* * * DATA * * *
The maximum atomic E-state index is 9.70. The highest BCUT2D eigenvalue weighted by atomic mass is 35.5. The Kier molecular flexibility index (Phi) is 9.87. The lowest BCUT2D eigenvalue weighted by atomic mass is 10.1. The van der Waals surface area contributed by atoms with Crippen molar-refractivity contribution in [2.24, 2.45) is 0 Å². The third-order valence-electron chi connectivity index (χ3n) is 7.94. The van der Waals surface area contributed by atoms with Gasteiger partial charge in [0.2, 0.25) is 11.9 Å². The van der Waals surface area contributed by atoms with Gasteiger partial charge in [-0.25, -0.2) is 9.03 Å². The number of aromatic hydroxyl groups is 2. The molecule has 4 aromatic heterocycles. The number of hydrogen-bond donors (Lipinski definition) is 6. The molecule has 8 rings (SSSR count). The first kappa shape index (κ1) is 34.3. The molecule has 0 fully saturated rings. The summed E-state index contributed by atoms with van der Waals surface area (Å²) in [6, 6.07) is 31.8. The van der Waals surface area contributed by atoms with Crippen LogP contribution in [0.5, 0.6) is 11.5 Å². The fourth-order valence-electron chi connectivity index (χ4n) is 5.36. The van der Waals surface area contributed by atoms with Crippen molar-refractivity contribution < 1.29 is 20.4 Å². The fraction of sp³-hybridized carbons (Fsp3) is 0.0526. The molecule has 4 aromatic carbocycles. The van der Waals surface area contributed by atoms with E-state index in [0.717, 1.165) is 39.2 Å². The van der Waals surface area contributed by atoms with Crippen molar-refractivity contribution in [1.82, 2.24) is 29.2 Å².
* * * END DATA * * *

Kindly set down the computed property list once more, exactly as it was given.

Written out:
The maximum atomic E-state index is 9.70. The highest BCUT2D eigenvalue weighted by atomic mass is 35.5. The Kier molecular flexibility index (Phi) is 9.87. The lowest BCUT2D eigenvalue weighted by atomic mass is 10.1. The van der Waals surface area contributed by atoms with Crippen molar-refractivity contribution in [2.24, 2.45) is 0 Å². The third-order valence-electron chi connectivity index (χ3n) is 7.94. The van der Waals surface area contributed by atoms with Gasteiger partial charge in [0.2, 0.25) is 11.9 Å². The van der Waals surface area contributed by atoms with Gasteiger partial charge in [-0.25, -0.2) is 9.03 Å². The number of aromatic hydroxyl groups is 2. The molecule has 4 aromatic heterocycles. The number of hydrogen-bond donors (Lipinski definition) is 6. The molecule has 8 rings (SSSR count). The first kappa shape index (κ1) is 34.3. The molecule has 0 fully saturated rings. The summed E-state index contributed by atoms with van der Waals surface area (Å²) in [6, 6.07) is 31.8. The van der Waals surface area contributed by atoms with Crippen LogP contribution in [0.5, 0.6) is 11.5 Å². The fourth-order valence-electron chi connectivity index (χ4n) is 5.36. The van der Waals surface area contributed by atoms with Crippen molar-refractivity contribution < 1.29 is 20.4 Å². The fraction of sp³-hybridized carbons (Fsp3) is 0.0526. The molecule has 4 aromatic carbocycles. The van der Waals surface area contributed by atoms with E-state index in [0.717, 1.165) is 39.2 Å². The van der Waals surface area contributed by atoms with Crippen molar-refractivity contribution in [1.82, 2.24) is 29.2 Å².